Will Hickox asks:
Did Sherman’s March contribute materially to the defeat of the Confederacy? Instead of doing the logical thing for an army commander to do–march after the enemy force that was trying to win back Tennessee and invade the North–he merely left behind some forces for another general (Thomas) to organize and do the fighting, while he (Sherman) marched off in the opposite direction on a giant raid through enemy territory that offered no threat.
Did showing the Confederacy was a “hollow shell” make the march justified, or should he have dealt with Hood first?
I am under the impression Sherman felt he couldn’t deal with Hood after Atlanta fell. At that point, Sherman’s army was the exposed one as he couldn’t defend his supply line back to TN against Hood’s raids. Rather than trying to chase Hood around GA or AL with a strained supply line Sherman cut free instead.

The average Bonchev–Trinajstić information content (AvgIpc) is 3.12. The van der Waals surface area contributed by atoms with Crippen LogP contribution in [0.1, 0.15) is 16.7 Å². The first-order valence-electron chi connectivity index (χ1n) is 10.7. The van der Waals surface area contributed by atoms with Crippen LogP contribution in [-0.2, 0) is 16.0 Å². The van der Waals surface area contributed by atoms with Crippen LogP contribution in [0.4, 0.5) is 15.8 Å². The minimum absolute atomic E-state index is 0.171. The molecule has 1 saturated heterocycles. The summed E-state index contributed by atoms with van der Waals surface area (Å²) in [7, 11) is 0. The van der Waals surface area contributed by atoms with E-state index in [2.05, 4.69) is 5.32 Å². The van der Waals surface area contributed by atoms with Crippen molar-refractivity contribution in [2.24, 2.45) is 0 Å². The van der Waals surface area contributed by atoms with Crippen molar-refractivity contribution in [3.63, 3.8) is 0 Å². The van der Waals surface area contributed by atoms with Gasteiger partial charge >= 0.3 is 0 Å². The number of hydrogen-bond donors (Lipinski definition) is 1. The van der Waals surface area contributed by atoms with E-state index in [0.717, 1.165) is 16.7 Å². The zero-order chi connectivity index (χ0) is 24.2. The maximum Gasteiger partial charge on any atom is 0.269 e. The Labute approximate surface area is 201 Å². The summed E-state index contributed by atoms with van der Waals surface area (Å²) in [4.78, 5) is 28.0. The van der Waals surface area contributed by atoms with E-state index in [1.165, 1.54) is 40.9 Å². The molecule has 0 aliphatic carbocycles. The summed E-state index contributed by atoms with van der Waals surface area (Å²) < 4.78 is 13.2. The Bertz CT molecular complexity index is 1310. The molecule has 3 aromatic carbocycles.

Joshism’s observations may help explain why Sherman chose the course he did, but the question remains as to the role that the oft-heralded March to the Sea played in securing Confederate defeat. After all, it took place after Lincoln’s reelection, and one might observe that simply ripping up the rails would have left the Confederacy with a logistical nightmare. The rest of the destruction, while it may have had a material impact, served more to get into the hearts and minds of white Georgians.